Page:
Here are four essentials we need to strive to recoup if we are to preserve the gains of the last 237 years and get back on course: They are: consistency, predictability, stability and, most importantly, confidence. Without all four in place as guiding principles, our future is at risk.
Here are four essentials we need to strive to recoup if we are to preserve the gains of the last 237 years and get back on course: They are: consistency, predictability, stability and, most importantly, confidence. Without all four in place as guiding principles, our future is at risk. Whether we get these four basic fundamentals of economic growth, political sanity and national well-being back is the key issue of our time. It is in the hands of all three branches of government, who share in the blame for our current condition, but who are the only entities that can right the ship of state.
Individuals and businesses require consistency of treatment by government if they are to prosper. Tax laws and their application that jump back-and-forth at the whim of Congress, the Treasury and IRS, for example, make everyone wary of making definitive financial decisions that benefit all. Justice Department, Securities and Exchange Commission and other regulatory agency enforcement policies and administrative agency contracting and grant processes cannot change on a dime if we are to move forward in a positive way. Antitrust investigations, insider trading prosecutions, environmental edicts, healthcare reform, etc., have to treat similarly situated businesses and individuals uniformly. Increasingly, they do not.
Ask anyone what any of the three branches of government is likely to do next regarding any major matter and they will tell you they don’t have a clue. Throwing down the gauntlet and bringing government to a screeching halt when it comes time to raise the national debt ceiling is an example of one of these sudden turns the political class indulges in that leave both individuals and businesses wondering whether they should go ahead with their plans or put them on hold until they see how the latest manufactured “crisis” plays out. This uncertainty stymies investors and causes hesitation among all societal classes and economic sectors.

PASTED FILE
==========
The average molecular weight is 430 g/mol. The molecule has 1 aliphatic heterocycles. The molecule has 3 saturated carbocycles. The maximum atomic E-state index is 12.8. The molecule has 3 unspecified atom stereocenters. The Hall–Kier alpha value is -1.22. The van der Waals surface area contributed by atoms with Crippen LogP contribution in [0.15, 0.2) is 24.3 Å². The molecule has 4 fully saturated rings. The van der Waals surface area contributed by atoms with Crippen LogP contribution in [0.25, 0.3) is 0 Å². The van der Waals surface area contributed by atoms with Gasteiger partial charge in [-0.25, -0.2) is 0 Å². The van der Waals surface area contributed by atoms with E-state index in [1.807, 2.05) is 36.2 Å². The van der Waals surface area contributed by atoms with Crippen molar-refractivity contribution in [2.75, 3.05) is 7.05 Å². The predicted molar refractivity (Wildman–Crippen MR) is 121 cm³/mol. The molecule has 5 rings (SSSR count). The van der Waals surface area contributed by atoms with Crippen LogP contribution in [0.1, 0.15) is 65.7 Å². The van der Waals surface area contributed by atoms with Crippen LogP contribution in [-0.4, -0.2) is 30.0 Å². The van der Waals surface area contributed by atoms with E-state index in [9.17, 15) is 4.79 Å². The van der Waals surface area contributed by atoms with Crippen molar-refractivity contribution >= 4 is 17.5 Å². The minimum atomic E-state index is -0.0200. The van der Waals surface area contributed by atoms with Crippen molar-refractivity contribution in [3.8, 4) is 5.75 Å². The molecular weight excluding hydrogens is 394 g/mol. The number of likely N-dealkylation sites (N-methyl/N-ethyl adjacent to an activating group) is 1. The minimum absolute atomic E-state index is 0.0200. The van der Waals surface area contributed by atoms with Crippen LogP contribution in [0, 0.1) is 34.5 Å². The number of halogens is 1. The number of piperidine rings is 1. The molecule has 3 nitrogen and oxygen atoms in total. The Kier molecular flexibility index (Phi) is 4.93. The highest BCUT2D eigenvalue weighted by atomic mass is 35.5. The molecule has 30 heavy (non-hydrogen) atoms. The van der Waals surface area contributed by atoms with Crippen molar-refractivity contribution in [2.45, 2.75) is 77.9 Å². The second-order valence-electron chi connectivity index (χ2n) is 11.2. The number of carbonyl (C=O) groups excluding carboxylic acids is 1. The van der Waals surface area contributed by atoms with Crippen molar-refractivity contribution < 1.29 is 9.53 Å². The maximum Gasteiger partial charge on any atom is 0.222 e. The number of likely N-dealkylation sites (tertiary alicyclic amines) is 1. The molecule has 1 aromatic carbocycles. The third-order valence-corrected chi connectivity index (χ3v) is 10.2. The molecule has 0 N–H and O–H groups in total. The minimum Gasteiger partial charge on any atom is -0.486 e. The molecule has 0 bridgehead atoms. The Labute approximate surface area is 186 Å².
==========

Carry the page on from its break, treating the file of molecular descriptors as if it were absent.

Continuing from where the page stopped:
Nations prosper only when they are stable societies. The recent Supreme Court decisions concerning voting rights and the Defense of Marriage Act (DOMA) are throwing the country into turmoil because of the glaring gaps they leave. Regardless of whether one agrees with these momentous rulings, they leave the country scratching its collective head and are certain to generate a barrage of lawsuits in order to clarify what the court knowingly left confused. It was irresponsible to proceed without clarification of the obvious issues left hanging. A great example: Thousands of employers in the Washington, D.C. metropolitan area have employees who reside in Maryland, D.C. and Virginia. The former two jurisdictions sanction same-sex marriage while Virginia does not. Denying same-sex partners in the same workplace comparable benefits based on residence is going to cause a lot of anger and resentment not conducive to a smoothly functioning workplace or a growing business. Hiring decisions, too, are going to be adversely impacted by the DOMA decision. The court could have avoided all of this if it had considered the disruptive consequences of its ruling by incorporating correctives to these predictable gaps into its decision. Leaving everyone hanging is irresponsible and very expensive.
Page 2 of 2 - Confidence
All of which leads to a vote of no-confidence in government by citizens, business owners and potential investors. Consumers lacking confidence in their futures spend less, and in an economy that relies on consumer spending for 70 percent of GDP, this is a serious problem. Skittish business owners defer hiring and hesitate to reinvest earnings because they cannot know what government will do next in taxes, employee rights, environmental enforcement, fiscal cliffs, industry favoritism, etc. Investors cannot invest with any certainty that government won’t intervene — or not intervene — to put their money at risk. The interest on student debt might double overnight unless Congress acts … or it might not, throwing millions of college students and their families into a cesspool of uncertainty and worry. This is no way to run a country.
Without confidence in the future, we have no hope of pulling out of the tepid, unacceptable growth curve we have been on since the Great Recession, or of creating the millions of decent-paying jobs we need to halt the decline of the middle class and the descent of millions more Americans into poverty. Forget about boosting or bootstrapping people who are struggling back into the middle class.
As former Redskins coach George Allen used to say: “The future is now.” Government, are you listening?
Richard Hermann is a part-time Canandaigua resident and Canandaigua Academy graduate. Email him care of Messenger Post Media at firstname.lastname@example.org.